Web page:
James Wyant Elected OSA 2010 President
Former SPIE President James Wyant, dean of University of Arizona's College of Optical Sciences (Tucson, AZ), has been elected president of the Optical Society of America for 2010.
Wyant, who will become president-elect of the OSA in 2009, will be only the fourth person elected president for two major international optics societies. He was SPIE president in 1986.
Wyant is also an SPIE Fellow and recipient of the SPIE Gold Medal in 2003, the SPIE Technology Achievement Award in 1988 with WYKO Corporation, and the 1979 SPIE Governors' Award.
"I am proud to have the honor of serving both these organizations as president," he said.
Wyant, a member of the National Academy of Engineering, is the author of more than 300 professional publications and invited talks on interferometry, holograph, and optical testing and is known as an entrepreneur in the field of optics. He has helped launch and direct such corporations as WYKO Corp., 4D Technology and DMetrix. He has served on the boards of directors for WYKO, ILX Lightwave, Veeco Instruments, Optics 1, DMetrix and 4D Technology. His business acumen has earned him industry accolades that include Arizona's "Innovator of the Year" Product Award, the Tom Brown Excellence in Entrepreneurship Award and the UA Technology Innovation Award.
Wyant also is five-time winner of R&D Magazine's R&D 100 Award, and five-time winner of Laurin Publishing's Photonics Circle of Excellence Award for optical products.
Wyant has a master's and a doctorate from the University of Rochester where he was named a distinguished alumnus. He joined the UA faculty as an assistant professor in optical sciences in 1974. He became director of its Optical Sciences Center in 1999 and dean of the newly created College of Optical Sciences in 2005.
Former SPIE President M.J. Soileau an AAAS Fellow
Former SPIE President M.J. Soileau, vice president for Research and Commercialization and professor of optics, physics, electrical engineering and computer science at the University of Central Florida, was named a 2007 Fellow by the American Association for the Advancement of Sciences. Soileau was honored for his "distinguished research contributions and leadership in the field of lasers and optical engineering." Soileau, who is also an SPIE Fellow, received the SPIE Directors' Award in 1999.
Larry Hornbeck Inducted into National Academy of Engineering
SPIE Fellow Larry A. Hornbeck has been inducted into the National Academy of Engineering. Hornbeck, also a Texas Instruments Fellow, was recognized for his work in the invention and development of the digital micromirror device (DMD) and its application to projection display technology.
The DMD, a microchip that enables all-digital, source-to-eye projection, revolutionized projection displays when it was developed in 1987. Because of its small size, high brightness and exceptional image fidelity, stability and reliability, projectors and big-screen TVs based on the DMD microchip are widely used in conference rooms, home entertainment, large venues, and digital cinema.
He has been associated with SPIE conferences and publications for many years, and is currently active in the SPIE Photonics West Projection Displays conference.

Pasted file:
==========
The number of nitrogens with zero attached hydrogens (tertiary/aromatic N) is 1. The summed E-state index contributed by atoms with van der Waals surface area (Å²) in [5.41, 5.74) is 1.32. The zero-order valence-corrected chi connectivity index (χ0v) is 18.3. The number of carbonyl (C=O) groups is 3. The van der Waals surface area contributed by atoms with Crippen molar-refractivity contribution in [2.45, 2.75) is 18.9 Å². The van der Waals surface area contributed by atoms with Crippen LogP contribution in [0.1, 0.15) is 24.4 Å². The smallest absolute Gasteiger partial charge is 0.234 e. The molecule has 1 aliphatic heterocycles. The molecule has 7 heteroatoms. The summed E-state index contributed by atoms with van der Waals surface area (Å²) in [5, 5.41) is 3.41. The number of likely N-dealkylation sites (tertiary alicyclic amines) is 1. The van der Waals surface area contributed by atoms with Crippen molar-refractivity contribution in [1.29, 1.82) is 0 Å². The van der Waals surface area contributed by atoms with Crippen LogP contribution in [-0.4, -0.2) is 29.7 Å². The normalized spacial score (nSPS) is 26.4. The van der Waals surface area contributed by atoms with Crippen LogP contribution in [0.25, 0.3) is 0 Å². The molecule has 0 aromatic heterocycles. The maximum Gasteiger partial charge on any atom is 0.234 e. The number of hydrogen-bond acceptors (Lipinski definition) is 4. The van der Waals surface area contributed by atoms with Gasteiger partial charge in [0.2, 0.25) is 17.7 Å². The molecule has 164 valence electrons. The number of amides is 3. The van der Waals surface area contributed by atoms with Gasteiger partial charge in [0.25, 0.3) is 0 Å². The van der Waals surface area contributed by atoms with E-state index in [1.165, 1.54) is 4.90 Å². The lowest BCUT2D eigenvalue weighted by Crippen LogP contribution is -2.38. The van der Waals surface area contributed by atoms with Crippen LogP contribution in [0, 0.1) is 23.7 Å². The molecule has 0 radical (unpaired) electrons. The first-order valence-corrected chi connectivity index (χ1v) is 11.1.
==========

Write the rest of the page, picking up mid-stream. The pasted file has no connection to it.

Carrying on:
C. Grant Willson Honored With 2007 SEMI Award
C. Grant Willson, an SPIE Fellow and professor of chemical engineering at the University of Texas at Austin, has been named recipient of the 2007 SEMI Award for North America.
Willson's contributions to the development of chemically amplified photoresists over the past 20 years have helped enable the evolution of new generations of semiconductor lithography processes and tools with significant productivity improvements, according to Pat Gardner of the North American Programs group at SEMI.
In 2005, SPIE awarded Willson the Frits Zernike Award for Microlithography. He has received numerous other awards for technical achievements and teaching and has chaired conferences for the SPIE Advanced Lithography symposium for many years.
Willson holds the Rashid Engineering Regents Chair in the College of Natural Sciences of the University of Texas at Austin where his research group focuses on photosensitive materials. He worked for IBM from 1979 to 1993 and was fellow and manager of Polymer Science and Technology at IBM Almaden Research Lab.
SEMI is a global industry association advocating growth and profitability throughout the manufacturing supply chain.
Brookhaven's Ralph James Becomes OSA Fellow
SPIE Fellow Ralph B. James, associate laboratory director for Energy, Environment and National Security at Brookhaven National Laboratory and 2008 vice president of SPIE, has been named a Fellow of the Optical Society of America. James was recognized for "exceptional technical accomplishments and leadership leading to advances in nonlinear optics and optoelectronic sensors for lasers, spectroscopy and imaging."
James recently served as chair of SPIE's Engineering, Science, and Technology Policy Committee and as a member of the Audit Committee. He has also co-chaired the Hard X-Ray and Gamma-Ray Detector Physics series of conferences at the annual SPIE Optics + Photonics symposium.
Los Alamos Researcher Receives Innovation Award
Kris Kwiatkowski, a member of SPIE and a researcher at Los Alamos National Laboratory, was honored with a Wall Street Journal 2007 Technology Innovation Award. Kwiatkowski was recognized in the newspaper's 24 September issue for developing a superfast camera on a chip, able to capture images of very fast events, like an explosive shock wave. The camera, developed alongside researchers from Teledyne Technologies, combines a chip for capturing light and another for storage and processing of the resulting image. The camera on a chip previously earned a 2007 R&D 100 Award, given annually by R&D magazine.